The brighter the color, the louder that frequency component.
This conversion from waveform to frequencies is done with a very cool algorithm called a Fast Fourier Transform.
If you've ever stared at a stereo system's EQ visualizer, it's pretty much the same thing.
A spectrogram is plotting that information over time.
You might have noticed that the signals have a sort of ribbed pattern to them - that's all the resonances of my vocal tract.
To make different sounds, I squeeze my vocal chords, mouth and tongue into different shapes, which amplifies or dampens different resonances.
We can see this in the signal, with areas that are brighter, and areas that are darker.
If we work our way up from the bottom, labeling where we see peaks in the spectrum - what are called formants - we can see the two sounds have quite different arrangements.
And this is true for all vowel sounds.
It's exactly this type of information that lets computers recognize spoken vowels, and indeed, whole words.
Let's see a more complicated example, like when I say: "she.. was.. happy" We can see our "eee" sound here, and "aaa" sound here.
We can also see a bunch of other distinctive sounds, like the "shh" sound in "she", the "wah" and "sss" in "was", and so on.
These sound pieces, that make up words, are called phonemes.
Speech recognition software knows what all these phonemes look like.
In English, there are roughly forty-four, so it mostly boils down to fancy pattern matching.
Then you have to separate words from one another, figure out when sentences begin and end... and ultimately, you end up with speech converted into text, allowing for techniques like we discussed at the beginning of the episode.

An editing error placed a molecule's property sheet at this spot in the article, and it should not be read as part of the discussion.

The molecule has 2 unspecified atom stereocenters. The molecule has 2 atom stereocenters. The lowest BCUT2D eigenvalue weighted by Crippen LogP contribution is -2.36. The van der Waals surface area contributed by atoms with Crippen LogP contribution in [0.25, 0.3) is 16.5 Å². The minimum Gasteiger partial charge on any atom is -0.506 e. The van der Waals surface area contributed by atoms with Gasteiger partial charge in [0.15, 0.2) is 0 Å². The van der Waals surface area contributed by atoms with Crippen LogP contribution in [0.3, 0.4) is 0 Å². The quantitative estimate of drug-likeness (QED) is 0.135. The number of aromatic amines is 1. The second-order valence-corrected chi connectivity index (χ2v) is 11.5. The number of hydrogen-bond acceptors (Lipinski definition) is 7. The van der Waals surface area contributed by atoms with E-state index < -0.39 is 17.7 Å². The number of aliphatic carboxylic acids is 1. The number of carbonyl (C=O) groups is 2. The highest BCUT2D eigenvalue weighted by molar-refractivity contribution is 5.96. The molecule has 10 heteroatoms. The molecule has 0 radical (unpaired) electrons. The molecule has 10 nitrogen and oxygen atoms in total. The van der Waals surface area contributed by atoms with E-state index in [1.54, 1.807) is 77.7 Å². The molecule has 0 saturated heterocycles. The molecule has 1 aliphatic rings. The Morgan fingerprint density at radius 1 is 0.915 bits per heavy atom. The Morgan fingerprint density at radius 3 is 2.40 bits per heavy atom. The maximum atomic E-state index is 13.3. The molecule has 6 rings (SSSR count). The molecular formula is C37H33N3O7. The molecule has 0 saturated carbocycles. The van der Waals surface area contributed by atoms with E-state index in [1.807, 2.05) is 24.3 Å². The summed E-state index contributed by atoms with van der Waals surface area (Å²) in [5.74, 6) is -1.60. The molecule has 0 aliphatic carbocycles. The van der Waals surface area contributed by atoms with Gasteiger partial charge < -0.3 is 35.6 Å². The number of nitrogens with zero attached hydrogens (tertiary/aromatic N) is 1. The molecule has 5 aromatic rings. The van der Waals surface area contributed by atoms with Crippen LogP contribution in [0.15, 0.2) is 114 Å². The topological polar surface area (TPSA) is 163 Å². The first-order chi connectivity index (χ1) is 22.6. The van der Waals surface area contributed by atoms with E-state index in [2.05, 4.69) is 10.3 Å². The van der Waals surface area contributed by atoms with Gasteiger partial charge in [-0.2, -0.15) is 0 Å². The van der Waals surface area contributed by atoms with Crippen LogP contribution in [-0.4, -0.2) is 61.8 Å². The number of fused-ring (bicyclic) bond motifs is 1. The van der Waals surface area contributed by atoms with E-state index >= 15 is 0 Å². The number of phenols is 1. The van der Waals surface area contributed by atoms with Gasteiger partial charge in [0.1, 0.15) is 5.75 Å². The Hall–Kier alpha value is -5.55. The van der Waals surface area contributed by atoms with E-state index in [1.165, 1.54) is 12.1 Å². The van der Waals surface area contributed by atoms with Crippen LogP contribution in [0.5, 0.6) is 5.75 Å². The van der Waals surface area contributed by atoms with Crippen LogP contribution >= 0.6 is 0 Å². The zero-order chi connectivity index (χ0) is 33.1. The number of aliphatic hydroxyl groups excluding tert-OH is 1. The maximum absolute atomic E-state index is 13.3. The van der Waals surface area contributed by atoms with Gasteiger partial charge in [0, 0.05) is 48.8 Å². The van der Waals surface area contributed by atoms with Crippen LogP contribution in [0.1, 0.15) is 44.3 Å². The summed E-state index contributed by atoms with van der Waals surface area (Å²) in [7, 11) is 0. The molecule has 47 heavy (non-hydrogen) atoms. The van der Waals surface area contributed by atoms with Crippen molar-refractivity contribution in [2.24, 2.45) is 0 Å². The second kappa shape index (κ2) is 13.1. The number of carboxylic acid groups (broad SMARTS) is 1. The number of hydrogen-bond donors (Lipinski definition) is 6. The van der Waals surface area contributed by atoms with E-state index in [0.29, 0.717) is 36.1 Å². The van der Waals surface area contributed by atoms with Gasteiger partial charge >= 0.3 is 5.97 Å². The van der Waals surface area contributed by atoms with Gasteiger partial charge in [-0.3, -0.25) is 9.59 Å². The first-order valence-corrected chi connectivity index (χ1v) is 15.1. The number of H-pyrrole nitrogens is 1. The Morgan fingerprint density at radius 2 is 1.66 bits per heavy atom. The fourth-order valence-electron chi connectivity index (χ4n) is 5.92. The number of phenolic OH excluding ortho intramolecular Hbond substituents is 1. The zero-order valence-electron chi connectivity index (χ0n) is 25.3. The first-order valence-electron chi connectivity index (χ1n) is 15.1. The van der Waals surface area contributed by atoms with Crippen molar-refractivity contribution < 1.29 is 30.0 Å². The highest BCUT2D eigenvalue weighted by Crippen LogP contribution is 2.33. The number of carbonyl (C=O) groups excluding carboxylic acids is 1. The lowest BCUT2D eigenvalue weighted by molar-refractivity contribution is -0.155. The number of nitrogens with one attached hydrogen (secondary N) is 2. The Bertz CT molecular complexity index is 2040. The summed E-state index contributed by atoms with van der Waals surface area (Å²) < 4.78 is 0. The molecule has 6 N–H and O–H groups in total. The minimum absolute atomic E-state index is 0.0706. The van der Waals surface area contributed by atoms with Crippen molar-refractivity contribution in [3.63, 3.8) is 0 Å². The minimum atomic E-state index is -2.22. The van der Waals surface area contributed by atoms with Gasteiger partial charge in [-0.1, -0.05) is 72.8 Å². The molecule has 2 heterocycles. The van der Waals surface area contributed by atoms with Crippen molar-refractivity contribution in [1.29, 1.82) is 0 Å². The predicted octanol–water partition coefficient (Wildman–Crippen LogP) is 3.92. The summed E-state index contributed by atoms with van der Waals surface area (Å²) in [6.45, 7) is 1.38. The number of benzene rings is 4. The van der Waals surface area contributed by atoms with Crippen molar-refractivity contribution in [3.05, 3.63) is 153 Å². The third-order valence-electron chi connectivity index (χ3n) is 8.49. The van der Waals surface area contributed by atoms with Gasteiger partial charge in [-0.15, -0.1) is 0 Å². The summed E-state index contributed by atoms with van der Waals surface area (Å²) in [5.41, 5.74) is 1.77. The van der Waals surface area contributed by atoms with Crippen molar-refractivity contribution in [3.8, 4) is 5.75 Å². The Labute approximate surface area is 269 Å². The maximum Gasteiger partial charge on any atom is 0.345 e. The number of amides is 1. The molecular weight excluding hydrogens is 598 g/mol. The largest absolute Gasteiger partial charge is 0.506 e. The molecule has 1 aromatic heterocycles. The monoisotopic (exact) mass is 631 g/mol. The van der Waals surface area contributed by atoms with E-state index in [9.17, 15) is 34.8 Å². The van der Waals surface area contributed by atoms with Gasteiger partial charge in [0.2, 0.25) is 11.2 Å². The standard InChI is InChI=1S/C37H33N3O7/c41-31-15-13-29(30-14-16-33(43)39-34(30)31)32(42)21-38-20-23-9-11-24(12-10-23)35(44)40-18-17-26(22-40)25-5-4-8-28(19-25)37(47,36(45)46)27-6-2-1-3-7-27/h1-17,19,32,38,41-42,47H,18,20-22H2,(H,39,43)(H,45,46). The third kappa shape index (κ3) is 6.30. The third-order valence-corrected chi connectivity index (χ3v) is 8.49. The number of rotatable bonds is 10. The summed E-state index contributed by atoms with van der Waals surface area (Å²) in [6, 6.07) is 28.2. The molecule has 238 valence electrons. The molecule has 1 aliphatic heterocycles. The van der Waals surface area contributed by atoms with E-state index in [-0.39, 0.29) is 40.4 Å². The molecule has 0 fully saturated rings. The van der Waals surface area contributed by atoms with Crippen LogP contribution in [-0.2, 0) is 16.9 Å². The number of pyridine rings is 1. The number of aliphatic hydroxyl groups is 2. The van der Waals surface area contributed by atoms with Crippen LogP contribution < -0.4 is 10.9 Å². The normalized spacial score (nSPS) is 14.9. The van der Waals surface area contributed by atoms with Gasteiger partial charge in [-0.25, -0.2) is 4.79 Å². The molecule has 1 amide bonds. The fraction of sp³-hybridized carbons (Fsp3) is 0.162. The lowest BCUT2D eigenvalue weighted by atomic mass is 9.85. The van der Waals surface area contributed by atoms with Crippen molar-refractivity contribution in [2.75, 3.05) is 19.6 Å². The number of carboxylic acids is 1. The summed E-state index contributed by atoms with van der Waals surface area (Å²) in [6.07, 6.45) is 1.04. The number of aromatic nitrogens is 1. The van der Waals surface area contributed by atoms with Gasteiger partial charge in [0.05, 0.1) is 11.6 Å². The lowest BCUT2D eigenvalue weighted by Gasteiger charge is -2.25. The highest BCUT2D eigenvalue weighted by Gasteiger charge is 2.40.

Because people say words in slightly different ways, due to things like accents and mispronunciations, transcription accuracy is greatly improved when combined with a language model, which contains statistics about sequences of words.
For example "she was" is most likely to be followed by an adjective, like "happy".
It's uncommon for "she was" to be followed immediately by a noun.
So if the speech recognizer was unsure between, "happy" and "harpy", it'd pick "happy", since the language model would report that as a more likely choice.
Finally, we need to talk about Speech Synthesis, that is, giving computers the ability to output speech.
This is very much like speech recognition, but in reverse.
We can take a sentence of text, and break it down into its phonetic components, and then play those sounds back to back, out of a computer speaker.
You can hear this chaining of phonemes very clearly with older speech synthesis technologies, like this 1937, hand-operated machine from Bell Labs.
Say, "she saw me" with no expression.
She saw me.
Now say it in answer to these questions.
Who saw you?
She saw me.
Who did she see?
She saw me.
Did she see you or hear you?
She saw me.
By the 1980s, this had improved a lot, but that discontinuous and awkward blending of phonemes still created that signature, robotic sound.
Thriller was released in 1983 and sung by Michael Jackson.
Today, synthesized computer voices, like Siri, Cortana and Alexa, have gotten much better, but they're still not quite human.
But we're soo soo close, and it's likely to be a solved problem pretty soon.
Especially because we're now seeing an explosion of voice user interfaces on our phones, in our cars and homes, and maybe soon, plugged right into our ears.
This ubiquity is creating a positive feedback loop, where people are using voice interaction more often, which in turn, is giving companies like Google, Amazon and Microsoft more data to train their systems on...
Which is enabling better accuracy, which is leading to people using voice more, which is enabling even better accuracy... and the loop continues!
Many predict that speech technologies will become as common a form of interaction as screens, keyboards, trackpads and other physical input-output devices that we use today.
That's particularly good news for robots, who don't want to have to walk around with keyboards in order to communicate with humans.
But, we'll talk more about them next week.
See you then.